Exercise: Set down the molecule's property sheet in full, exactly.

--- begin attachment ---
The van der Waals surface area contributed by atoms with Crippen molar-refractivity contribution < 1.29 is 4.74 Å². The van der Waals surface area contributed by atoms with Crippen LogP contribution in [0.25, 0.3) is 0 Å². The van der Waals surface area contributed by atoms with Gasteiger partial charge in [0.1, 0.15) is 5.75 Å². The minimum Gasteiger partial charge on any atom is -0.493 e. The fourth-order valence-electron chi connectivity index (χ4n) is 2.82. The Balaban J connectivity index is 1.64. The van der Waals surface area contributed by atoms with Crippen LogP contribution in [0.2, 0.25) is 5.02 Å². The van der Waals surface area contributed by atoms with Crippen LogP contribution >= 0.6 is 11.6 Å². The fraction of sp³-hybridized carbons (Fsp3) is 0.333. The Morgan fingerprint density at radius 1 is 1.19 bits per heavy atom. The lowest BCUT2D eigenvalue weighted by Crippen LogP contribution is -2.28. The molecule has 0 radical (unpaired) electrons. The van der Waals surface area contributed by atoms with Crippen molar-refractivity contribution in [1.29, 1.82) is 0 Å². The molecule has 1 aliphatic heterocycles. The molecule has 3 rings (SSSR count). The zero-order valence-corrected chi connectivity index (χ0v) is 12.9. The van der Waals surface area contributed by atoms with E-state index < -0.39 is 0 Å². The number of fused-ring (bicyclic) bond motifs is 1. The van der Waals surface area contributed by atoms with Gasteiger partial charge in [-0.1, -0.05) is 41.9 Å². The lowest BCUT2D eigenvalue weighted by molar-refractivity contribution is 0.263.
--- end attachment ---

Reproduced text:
The van der Waals surface area contributed by atoms with Crippen molar-refractivity contribution < 1.29 is 4.74 Å². The van der Waals surface area contributed by atoms with Crippen LogP contribution in [0.25, 0.3) is 0 Å². The van der Waals surface area contributed by atoms with Gasteiger partial charge in [0.1, 0.15) is 5.75 Å². The minimum Gasteiger partial charge on any atom is -0.493 e. The fourth-order valence-electron chi connectivity index (χ4n) is 2.82. The Balaban J connectivity index is 1.64. The van der Waals surface area contributed by atoms with Crippen LogP contribution in [0.2, 0.25) is 5.02 Å². The van der Waals surface area contributed by atoms with Crippen LogP contribution >= 0.6 is 11.6 Å². The fraction of sp³-hybridized carbons (Fsp3) is 0.333. The Morgan fingerprint density at radius 1 is 1.19 bits per heavy atom. The lowest BCUT2D eigenvalue weighted by Crippen LogP contribution is -2.28. The molecule has 0 radical (unpaired) electrons. The van der Waals surface area contributed by atoms with Crippen molar-refractivity contribution in [1.29, 1.82) is 0 Å². The molecule has 1 aliphatic heterocycles. The molecule has 3 rings (SSSR count). The zero-order valence-corrected chi connectivity index (χ0v) is 12.9. The van der Waals surface area contributed by atoms with E-state index < -0.39 is 0 Å². The number of fused-ring (bicyclic) bond motifs is 1. The van der Waals surface area contributed by atoms with Gasteiger partial charge in [-0.1, -0.05) is 41.9 Å². The lowest BCUT2D eigenvalue weighted by molar-refractivity contribution is 0.263.